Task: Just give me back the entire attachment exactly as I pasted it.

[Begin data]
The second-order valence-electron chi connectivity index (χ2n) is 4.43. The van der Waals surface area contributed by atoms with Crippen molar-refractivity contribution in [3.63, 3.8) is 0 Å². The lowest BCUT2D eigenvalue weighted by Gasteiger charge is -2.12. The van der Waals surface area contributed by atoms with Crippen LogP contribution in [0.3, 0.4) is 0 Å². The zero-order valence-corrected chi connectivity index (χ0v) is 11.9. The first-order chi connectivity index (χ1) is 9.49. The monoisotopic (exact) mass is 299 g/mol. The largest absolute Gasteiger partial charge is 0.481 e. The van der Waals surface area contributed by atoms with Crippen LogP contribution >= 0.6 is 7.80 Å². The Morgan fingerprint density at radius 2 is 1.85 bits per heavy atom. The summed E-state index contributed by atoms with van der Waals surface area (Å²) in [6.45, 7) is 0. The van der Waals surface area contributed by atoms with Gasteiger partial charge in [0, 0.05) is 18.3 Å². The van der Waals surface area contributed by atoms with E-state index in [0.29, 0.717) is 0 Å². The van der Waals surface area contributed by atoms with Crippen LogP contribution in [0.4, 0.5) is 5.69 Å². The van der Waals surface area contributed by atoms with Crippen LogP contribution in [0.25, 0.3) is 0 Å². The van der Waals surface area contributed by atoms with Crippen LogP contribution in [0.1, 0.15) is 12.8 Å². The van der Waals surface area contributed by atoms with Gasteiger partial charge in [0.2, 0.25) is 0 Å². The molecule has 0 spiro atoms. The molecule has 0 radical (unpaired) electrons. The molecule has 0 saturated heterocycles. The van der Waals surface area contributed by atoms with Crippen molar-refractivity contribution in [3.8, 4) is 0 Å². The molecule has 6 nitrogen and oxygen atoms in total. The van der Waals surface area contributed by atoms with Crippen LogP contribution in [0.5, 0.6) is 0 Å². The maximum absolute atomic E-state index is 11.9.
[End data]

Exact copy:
The second-order valence-electron chi connectivity index (χ2n) is 4.43. The van der Waals surface area contributed by atoms with Crippen molar-refractivity contribution in [3.63, 3.8) is 0 Å². The lowest BCUT2D eigenvalue weighted by Gasteiger charge is -2.12. The van der Waals surface area contributed by atoms with Crippen LogP contribution in [0.3, 0.4) is 0 Å². The zero-order valence-corrected chi connectivity index (χ0v) is 11.9. The first-order chi connectivity index (χ1) is 9.49. The monoisotopic (exact) mass is 299 g/mol. The largest absolute Gasteiger partial charge is 0.481 e. The van der Waals surface area contributed by atoms with Crippen LogP contribution >= 0.6 is 7.80 Å². The Morgan fingerprint density at radius 2 is 1.85 bits per heavy atom. The summed E-state index contributed by atoms with van der Waals surface area (Å²) in [6.45, 7) is 0. The van der Waals surface area contributed by atoms with Gasteiger partial charge in [0, 0.05) is 18.3 Å². The van der Waals surface area contributed by atoms with E-state index in [0.29, 0.717) is 0 Å². The van der Waals surface area contributed by atoms with Crippen LogP contribution in [0.4, 0.5) is 5.69 Å². The van der Waals surface area contributed by atoms with Crippen LogP contribution in [0.25, 0.3) is 0 Å². The van der Waals surface area contributed by atoms with Crippen LogP contribution in [0.1, 0.15) is 12.8 Å². The van der Waals surface area contributed by atoms with Gasteiger partial charge in [0.2, 0.25) is 0 Å². The molecule has 0 spiro atoms. The molecule has 0 radical (unpaired) electrons. The molecule has 0 saturated heterocycles. The van der Waals surface area contributed by atoms with Crippen molar-refractivity contribution in [3.8, 4) is 0 Å². The molecule has 6 nitrogen and oxygen atoms in total. The van der Waals surface area contributed by atoms with Crippen LogP contribution in [0.5, 0.6) is 0 Å². The maximum absolute atomic E-state index is 11.9.